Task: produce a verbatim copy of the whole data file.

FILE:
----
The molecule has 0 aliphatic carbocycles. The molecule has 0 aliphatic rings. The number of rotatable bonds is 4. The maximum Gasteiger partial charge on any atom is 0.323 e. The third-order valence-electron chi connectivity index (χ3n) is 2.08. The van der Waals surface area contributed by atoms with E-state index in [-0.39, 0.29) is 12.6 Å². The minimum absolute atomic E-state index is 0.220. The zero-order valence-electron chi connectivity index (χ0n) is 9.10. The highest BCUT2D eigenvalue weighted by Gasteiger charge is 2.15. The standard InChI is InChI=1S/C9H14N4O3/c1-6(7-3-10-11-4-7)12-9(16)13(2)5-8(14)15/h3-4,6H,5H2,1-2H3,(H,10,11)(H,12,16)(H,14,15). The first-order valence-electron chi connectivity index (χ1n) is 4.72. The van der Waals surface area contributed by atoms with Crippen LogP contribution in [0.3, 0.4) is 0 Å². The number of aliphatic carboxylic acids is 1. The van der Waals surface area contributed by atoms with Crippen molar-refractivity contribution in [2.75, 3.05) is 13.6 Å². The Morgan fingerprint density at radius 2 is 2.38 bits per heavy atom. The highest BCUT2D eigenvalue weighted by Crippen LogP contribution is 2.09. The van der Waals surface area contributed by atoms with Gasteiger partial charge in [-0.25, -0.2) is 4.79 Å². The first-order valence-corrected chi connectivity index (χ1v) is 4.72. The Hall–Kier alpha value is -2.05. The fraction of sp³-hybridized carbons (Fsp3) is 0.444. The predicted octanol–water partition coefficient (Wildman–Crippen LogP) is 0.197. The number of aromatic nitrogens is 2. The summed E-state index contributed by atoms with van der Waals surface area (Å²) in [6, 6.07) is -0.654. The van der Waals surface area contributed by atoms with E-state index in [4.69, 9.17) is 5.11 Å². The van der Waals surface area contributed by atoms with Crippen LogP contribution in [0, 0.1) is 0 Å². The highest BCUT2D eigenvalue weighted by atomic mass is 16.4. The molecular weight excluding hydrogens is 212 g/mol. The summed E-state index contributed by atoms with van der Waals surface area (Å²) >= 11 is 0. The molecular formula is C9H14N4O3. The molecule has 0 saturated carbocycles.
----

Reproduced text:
The molecule has 0 aliphatic carbocycles. The molecule has 0 aliphatic rings. The number of rotatable bonds is 4. The maximum Gasteiger partial charge on any atom is 0.323 e. The third-order valence-electron chi connectivity index (χ3n) is 2.08. The van der Waals surface area contributed by atoms with E-state index in [-0.39, 0.29) is 12.6 Å². The minimum absolute atomic E-state index is 0.220. The zero-order valence-electron chi connectivity index (χ0n) is 9.10. The highest BCUT2D eigenvalue weighted by Gasteiger charge is 2.15. The standard InChI is InChI=1S/C9H14N4O3/c1-6(7-3-10-11-4-7)12-9(16)13(2)5-8(14)15/h3-4,6H,5H2,1-2H3,(H,10,11)(H,12,16)(H,14,15). The first-order valence-electron chi connectivity index (χ1n) is 4.72. The van der Waals surface area contributed by atoms with Crippen LogP contribution in [0.3, 0.4) is 0 Å². The number of aliphatic carboxylic acids is 1. The van der Waals surface area contributed by atoms with Crippen molar-refractivity contribution in [2.75, 3.05) is 13.6 Å². The Morgan fingerprint density at radius 2 is 2.38 bits per heavy atom. The highest BCUT2D eigenvalue weighted by Crippen LogP contribution is 2.09. The van der Waals surface area contributed by atoms with Gasteiger partial charge in [-0.25, -0.2) is 4.79 Å². The first-order valence-corrected chi connectivity index (χ1v) is 4.72. The Hall–Kier alpha value is -2.05. The fraction of sp³-hybridized carbons (Fsp3) is 0.444. The predicted octanol–water partition coefficient (Wildman–Crippen LogP) is 0.197. The number of aromatic nitrogens is 2. The summed E-state index contributed by atoms with van der Waals surface area (Å²) in [6, 6.07) is -0.654. The van der Waals surface area contributed by atoms with E-state index in [4.69, 9.17) is 5.11 Å². The van der Waals surface area contributed by atoms with Crippen LogP contribution in [0, 0.1) is 0 Å². The highest BCUT2D eigenvalue weighted by atomic mass is 16.4. The molecular weight excluding hydrogens is 212 g/mol. The summed E-state index contributed by atoms with van der Waals surface area (Å²) >= 11 is 0. The molecular formula is C9H14N4O3. The molecule has 0 saturated carbocycles.